In the grand vision for the seven-mile central Delaware River waterfront that Mayor Nutter has endorsed, a generous ribbon of green and hiking trails along the water will showcase urban-scale neighborhoods where people live, work, and shop - all of it pedestrian-friendly and transit-accessible.

That's the dream, anyway. Whether it becomes a reality or turns into a pipe dream remains to be seen.

In just 10 years, San Francisco managed to transform 300 acres of former brownfields along its waterfront into the vibrant Mission Bay neighborhood of condos, cafes, and biotech labs, as detailed Friday by Inquirer architecture critic Inga Saffron.

So it can be done. In Philadelphia, a promising next step comes Tuesday, when the City Planning Commission takes its first formal look at new zoning rules proposed for the area.

The final rules will help determine how the development takes shape. Halfway measures probably won't be good enough. The starting point, after all, is a traffic-clogged, poorly utilized, and partially decaying expanse.

Like every urban renewal, this one will ruffle feathers. Some developers, for instance, resist a key recommendation: extending the street grid to the river.

The grid plan could well rule out more sprawling, gated condo communities, but it's the most exciting aspect of the blueprint drafted by University of Pennsylvania consultants PennPraxis.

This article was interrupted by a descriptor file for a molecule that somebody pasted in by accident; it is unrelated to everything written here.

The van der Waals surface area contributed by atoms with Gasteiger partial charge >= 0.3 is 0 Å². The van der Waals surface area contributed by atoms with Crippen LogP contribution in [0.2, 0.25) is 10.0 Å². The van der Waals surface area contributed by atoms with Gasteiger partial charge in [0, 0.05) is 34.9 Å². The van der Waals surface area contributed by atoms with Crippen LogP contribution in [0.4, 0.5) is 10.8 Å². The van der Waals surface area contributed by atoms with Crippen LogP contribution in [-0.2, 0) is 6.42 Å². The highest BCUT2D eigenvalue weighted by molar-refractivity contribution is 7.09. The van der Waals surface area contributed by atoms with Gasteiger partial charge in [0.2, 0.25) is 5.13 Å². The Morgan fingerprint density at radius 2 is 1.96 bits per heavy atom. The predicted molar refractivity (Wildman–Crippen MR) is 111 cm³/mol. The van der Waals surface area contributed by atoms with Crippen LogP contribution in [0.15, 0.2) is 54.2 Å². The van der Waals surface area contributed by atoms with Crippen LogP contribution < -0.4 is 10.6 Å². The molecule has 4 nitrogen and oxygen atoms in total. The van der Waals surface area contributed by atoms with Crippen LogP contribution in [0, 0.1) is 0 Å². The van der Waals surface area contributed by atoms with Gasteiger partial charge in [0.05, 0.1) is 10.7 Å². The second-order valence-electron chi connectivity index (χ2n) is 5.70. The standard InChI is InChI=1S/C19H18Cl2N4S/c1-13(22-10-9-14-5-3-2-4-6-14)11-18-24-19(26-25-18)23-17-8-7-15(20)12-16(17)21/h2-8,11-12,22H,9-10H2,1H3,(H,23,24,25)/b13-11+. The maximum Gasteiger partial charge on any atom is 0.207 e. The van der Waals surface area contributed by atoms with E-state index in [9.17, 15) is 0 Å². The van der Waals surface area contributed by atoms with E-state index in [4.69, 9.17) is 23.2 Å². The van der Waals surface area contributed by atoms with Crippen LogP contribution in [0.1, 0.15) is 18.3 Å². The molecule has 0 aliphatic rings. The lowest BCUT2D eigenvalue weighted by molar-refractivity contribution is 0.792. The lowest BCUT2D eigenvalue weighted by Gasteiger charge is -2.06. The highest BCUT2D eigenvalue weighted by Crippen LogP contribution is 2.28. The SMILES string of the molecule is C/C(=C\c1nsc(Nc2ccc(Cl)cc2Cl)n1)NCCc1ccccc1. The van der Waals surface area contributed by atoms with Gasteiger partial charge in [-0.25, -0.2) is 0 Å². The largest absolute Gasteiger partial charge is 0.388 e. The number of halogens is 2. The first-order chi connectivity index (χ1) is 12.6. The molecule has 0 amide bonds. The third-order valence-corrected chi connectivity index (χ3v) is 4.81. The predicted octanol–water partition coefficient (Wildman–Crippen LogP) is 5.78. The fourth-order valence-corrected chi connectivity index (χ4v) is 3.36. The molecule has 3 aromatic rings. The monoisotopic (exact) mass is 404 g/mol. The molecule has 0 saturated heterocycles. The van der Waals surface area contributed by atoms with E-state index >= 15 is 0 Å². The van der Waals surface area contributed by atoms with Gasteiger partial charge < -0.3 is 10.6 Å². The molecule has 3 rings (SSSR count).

The same holds true for a planned greenbelt along the river and easy recreational access from Columbus Boulevard and Delaware Avenue.

Under City Council's arcane tradition of district prerogative, Councilman Frank DiCicco is drafting the zoning rules - in consultation with top Nutter aides, commerce director Andrew Altman, and planner Alan Greenberger. That leaves a lot of power in the hands of one councilman.

The first cut at the complex task resulted in a greatly weakened version of the PennPraxis design. DiCicco's own spokesman said some stakeholders questioned whether he was catering to "the developers' whim" - a claim he disputes.

In fact, the first draft said waterfront property owners had to set aside only a 50-foot buffer. The car was still king, inasmuch as free-standing garages could be built easily. Public access to the river was less plentiful.

Now a number of amendments to the proposals put out by DiCicco Thursday have improved the outlook. They're aligned more closely with the expansive PennPraxis plan - an outgrowth, DiCicco says, of talks with stakeholders.

Banned are big-box retail and stand-alone parking lots - a worthy proposal, alas, that would come too late for the proposed SugarHouse slots barn and 10-story parking garage that will dominate the north end of the river.

More fine-tuning could only help, however. Zoning rules that defer too much to the old ways of thinking about the waterfront will leave the dream unfulfilled.